Key lawmakers vowed Wednesday to ensure the full Voting Rights Act is restored to full strength, following the Supreme Court's June decision to strike down part of the law.
Rep. Jim Sensenbrenner of Wisconsin, the GOP negotiator of the law's most recent reauthorization, testified before the Senate Judiciary Committee that the high court decision "severely weakened the protections both Republicans and Democrats fought hard to preserve" and that he already is working on a response to deal with the new gaps in the law.
"The Voting Rights Act is the most successful of all civil rights acts in actually limiting discrimination. We cannot afford to lose it now," the former House Judiciary chairman said. "I'm working to pass a constitutional response to the Shelby v. Holder decision."
In front of his Senate colleagues, however, Sensenbrenner conceded the challenges he faces in the GOP-controlled House. When he pushed to reauthorize the legislation in 2006, it was in part because he feared that when he surrendered his gavel to caucus-imposed term limits, his successor would not work to re-up the law.
"Sometimes the difference between [the House] and the Senate is the difference between here and the moon," Sensenbrenner said.
Civil rights icon Rep. John Lewis, D-Ga., also testified before the committee, telling senators that the Supreme Court decision left him heartbroken but resolute in trying to restore the formula that empowers the "preclearance" clause of the law. That provision gave the Department of Justice the right to block moves from states and municipalities viewed as discriminatory toward voters.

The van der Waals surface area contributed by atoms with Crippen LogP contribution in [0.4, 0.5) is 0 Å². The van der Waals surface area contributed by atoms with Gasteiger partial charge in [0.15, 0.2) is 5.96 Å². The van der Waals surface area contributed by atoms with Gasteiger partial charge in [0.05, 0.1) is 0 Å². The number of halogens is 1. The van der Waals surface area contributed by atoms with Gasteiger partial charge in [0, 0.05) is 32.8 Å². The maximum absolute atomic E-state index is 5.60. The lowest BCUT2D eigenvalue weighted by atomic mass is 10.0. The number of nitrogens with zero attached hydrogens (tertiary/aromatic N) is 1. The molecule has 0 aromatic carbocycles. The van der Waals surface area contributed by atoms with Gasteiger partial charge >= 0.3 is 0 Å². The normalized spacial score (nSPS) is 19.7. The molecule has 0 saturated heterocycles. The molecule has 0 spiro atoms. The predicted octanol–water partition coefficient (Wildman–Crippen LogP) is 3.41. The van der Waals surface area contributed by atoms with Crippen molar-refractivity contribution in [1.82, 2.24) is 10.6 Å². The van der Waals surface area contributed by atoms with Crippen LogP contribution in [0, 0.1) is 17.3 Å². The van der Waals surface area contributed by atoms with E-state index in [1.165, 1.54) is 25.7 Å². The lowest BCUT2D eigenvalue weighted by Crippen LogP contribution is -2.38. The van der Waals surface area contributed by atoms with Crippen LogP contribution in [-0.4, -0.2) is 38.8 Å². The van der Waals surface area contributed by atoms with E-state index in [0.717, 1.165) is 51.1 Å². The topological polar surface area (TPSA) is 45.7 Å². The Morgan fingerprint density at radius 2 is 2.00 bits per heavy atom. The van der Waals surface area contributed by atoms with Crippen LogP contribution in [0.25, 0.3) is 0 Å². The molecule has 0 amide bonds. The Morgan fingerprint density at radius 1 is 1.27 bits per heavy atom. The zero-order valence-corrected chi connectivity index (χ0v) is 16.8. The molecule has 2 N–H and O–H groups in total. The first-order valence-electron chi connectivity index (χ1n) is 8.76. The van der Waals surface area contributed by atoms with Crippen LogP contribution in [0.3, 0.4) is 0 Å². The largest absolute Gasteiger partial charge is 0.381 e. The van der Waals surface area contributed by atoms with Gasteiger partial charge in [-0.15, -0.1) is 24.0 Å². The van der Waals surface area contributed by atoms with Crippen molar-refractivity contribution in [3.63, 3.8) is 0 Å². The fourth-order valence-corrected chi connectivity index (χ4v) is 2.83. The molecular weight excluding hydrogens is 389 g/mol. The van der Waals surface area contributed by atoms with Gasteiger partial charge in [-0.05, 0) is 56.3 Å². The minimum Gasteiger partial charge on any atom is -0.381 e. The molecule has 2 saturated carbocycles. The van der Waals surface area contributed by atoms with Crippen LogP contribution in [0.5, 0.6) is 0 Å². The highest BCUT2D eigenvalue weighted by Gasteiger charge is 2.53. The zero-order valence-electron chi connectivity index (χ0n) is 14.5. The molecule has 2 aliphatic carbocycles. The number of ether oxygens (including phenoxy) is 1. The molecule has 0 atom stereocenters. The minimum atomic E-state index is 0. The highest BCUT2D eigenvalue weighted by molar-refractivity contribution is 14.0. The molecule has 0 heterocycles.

"The right to vote is precious; it is almost sacred. It is the most powerful non-violent tool we have," Lewis said. "It is my belief that we need the Voting Rights Act more than ever."
Lewis stressed that it was Congress' duty to "restore the soul" of the law because states are already imposing new statutes to disenfranchise voters. But as his GOP colleague hinted, that will be tough to do with divided government, even though previous reauthorizations have been overwhelmingly bipartisan.
Senate Judiciary Chairman Patrick J. Leahy, D-Vt., said he held the hearing on the partially collapsed law Wednesday because he wanted the conversation to take place before the August recess, when lawmakers and constituents have the most opportunity to interact and push for a rewrite of the now-unconstitutional preclearance formula. Though the decision was made to hold Wednesday's session on the VRA in the full committee, Leahy suggested that Sen. Richard J. Durbin's Subcommittee on the Constitution would be integral in the Senate's efforts to rework the law.